S.Africa to give gender-test athlete heroine's welcome



CAPE TOWN, Fran Blandy - South Africa will give track champion Caster Semenya a heroine's welcome when she comes home this week, a minister said Sunday, after athletics officials subjected her to a controversial gender test.
Home Affairs Minister Nkosazana Dlamini Zuma spoke on the telephone Sunday with the 800-metre gold medallist whose boyish looks led to the test following her impressive performance at the world championships in Berlin.



S.Africa to give gender-test athlete heroine's welcome
"Caster deserves our support as a nation against the onslaught being waged against her," Dlamini Zuma said in a statement.
"To us Caster is simply the best 800m woman World Champion and must be given a heroine's welcome upon return to South Africa on Tuesday," the minister said.
The gender-testing debate has sparked outrage in the 18-year-old's home country, with the ruling party and its youth and women's wings saying the test smacked of racism and sexism.
Dlamini Zuma said that despite the doubts expressed about Semenya's gender, she had made her country proud.
"Accordingly, all of us as South Africans, especially women, must rally around Caster and reject with the contempt it deserves the insinuations being made about her gender."
African National Congress youth league spokesman Floyd Shivambu told AFP that the group was organising a massive welcome home with the women's league, student organisations and other formations at the airport on Tuesday.
"We will be going there to welcome her. There are going to be mobs of people at the airport," he said, refusing to give more details on the plans.
"If we speak about it to the public it is not going to be a surprise."
ANC youth league leader Julius Malema has denounced the decision by the International Association of Athletics Federations (IAAF), the sport's governing body, to test Semenya' gender as "racist and sexist".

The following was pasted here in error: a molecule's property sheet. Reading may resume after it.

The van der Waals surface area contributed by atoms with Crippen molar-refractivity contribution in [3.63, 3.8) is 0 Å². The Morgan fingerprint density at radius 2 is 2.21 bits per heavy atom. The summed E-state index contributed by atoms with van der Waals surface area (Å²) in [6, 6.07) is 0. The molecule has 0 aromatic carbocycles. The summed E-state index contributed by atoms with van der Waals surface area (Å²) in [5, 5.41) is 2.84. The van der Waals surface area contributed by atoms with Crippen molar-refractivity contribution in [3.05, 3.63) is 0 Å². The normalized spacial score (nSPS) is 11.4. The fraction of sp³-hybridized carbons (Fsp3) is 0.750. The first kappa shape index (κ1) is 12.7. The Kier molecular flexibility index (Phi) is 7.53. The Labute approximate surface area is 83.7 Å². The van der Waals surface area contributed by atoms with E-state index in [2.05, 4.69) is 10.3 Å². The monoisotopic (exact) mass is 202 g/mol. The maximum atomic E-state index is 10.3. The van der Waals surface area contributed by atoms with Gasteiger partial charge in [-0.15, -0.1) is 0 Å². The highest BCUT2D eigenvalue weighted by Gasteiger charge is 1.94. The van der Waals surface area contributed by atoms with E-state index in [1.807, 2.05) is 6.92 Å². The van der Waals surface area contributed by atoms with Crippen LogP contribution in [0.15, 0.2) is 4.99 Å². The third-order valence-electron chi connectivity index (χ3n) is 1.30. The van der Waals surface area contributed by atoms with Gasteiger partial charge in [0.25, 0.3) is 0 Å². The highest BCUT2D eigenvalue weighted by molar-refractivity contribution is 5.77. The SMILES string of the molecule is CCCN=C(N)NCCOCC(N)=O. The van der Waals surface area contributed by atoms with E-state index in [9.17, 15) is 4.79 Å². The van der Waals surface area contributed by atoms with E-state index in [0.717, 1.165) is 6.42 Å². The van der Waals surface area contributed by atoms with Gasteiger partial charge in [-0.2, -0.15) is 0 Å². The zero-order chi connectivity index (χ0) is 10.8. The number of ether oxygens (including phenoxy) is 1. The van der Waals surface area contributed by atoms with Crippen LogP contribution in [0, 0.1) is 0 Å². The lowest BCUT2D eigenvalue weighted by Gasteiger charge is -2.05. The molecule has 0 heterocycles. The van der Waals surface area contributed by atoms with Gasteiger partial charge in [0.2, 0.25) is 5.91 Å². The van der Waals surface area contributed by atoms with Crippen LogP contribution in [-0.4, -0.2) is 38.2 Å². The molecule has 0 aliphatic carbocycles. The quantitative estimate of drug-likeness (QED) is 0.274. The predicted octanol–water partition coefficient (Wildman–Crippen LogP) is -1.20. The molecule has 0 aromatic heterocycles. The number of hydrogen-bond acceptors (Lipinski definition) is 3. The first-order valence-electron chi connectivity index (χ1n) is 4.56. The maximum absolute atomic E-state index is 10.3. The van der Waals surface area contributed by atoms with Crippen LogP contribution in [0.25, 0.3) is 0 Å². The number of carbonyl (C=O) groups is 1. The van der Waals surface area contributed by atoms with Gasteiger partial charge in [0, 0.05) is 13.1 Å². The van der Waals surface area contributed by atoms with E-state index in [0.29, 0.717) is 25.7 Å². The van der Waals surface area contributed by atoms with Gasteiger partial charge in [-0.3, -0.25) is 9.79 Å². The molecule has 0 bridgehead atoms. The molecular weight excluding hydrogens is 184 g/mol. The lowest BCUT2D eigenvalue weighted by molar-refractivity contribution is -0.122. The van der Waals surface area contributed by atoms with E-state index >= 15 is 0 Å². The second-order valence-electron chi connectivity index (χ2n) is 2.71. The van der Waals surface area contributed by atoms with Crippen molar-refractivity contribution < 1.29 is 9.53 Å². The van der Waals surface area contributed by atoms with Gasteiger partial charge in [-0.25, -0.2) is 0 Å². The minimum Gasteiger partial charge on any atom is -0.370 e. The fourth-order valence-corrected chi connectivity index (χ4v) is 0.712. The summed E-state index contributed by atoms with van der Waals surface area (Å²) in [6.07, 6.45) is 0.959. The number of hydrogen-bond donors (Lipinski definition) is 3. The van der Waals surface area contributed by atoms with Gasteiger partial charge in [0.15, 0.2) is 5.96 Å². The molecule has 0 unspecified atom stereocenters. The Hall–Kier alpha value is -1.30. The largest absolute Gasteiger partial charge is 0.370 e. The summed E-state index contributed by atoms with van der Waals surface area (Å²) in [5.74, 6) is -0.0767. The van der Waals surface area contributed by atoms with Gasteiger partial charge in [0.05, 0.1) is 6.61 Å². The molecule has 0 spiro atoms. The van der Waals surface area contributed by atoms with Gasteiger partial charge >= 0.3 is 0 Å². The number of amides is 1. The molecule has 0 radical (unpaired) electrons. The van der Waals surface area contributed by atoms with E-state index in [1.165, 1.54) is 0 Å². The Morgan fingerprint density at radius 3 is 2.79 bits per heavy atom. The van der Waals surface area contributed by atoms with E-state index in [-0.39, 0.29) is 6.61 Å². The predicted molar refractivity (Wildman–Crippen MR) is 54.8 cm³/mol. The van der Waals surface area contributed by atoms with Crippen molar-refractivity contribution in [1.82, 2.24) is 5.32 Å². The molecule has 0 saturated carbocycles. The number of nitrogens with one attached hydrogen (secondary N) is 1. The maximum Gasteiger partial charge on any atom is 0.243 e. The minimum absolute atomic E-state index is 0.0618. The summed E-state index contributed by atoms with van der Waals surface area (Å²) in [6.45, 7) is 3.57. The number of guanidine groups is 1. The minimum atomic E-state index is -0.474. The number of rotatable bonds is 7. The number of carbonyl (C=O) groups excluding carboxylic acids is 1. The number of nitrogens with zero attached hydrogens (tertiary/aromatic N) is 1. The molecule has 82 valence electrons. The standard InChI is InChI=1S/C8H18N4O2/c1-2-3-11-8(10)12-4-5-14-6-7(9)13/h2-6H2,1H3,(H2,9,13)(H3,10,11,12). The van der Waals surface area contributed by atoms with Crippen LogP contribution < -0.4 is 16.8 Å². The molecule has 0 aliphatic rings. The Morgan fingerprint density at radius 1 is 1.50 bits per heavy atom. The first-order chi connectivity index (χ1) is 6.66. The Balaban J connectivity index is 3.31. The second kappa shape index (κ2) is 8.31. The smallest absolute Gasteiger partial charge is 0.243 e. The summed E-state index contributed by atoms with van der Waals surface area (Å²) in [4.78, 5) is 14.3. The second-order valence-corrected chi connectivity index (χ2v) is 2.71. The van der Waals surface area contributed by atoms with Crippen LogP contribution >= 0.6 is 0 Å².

Malema said Semenya was being tested because she was black and had surpassed her European competitors, according to the Sunday Independent.
Her father, Jacob Semenya, told the newspaper he felt physically sick at the allegations, admitting his daughter had always dressed like a boy and "if you speak to her on the phone you might mistake her for a man".
"But I used to change her nappy, and I know she is a woman. What better proof do you need?"
A devastated Semenya nearly boycotted the awards ceremony after she won the 800-metre race on Wednesday in 1 minute 55.45 seconds -- the best time in the world this year -- beating her closest competitors by a huge two-and-a-half seconds.
The teenager from a rural village in the impoverished Limpopo province in northern South Africa was hesitant to take to the podium.
"She is not rejoicing. She (didn't) want the medal," Athletics South Africa president Leonard Chuene said last week.
The furor has sparked debates over often grey areas of gender, chromosomes and hormones, and what makes a woman a woman, in a row that has overshadowed one of the best performances by a South African athlete in recent years.
Semenya underwent tests by an endocrinologist, gynaecologist, psychologist and other experts and the results are expected to take weeks.
The IAAF has stated it is unlikely she will be stripped of her title if she fails the test.
Semenya was one of only two gold medallists for South Africa, the other coming in the men's 800-metre event, which was won by 28-year-old Mbulaeni Mulaudzi. He hails from the same region, Limpoko, as Semenya.
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Monday, August 24th 2009
Fran Blandy
           


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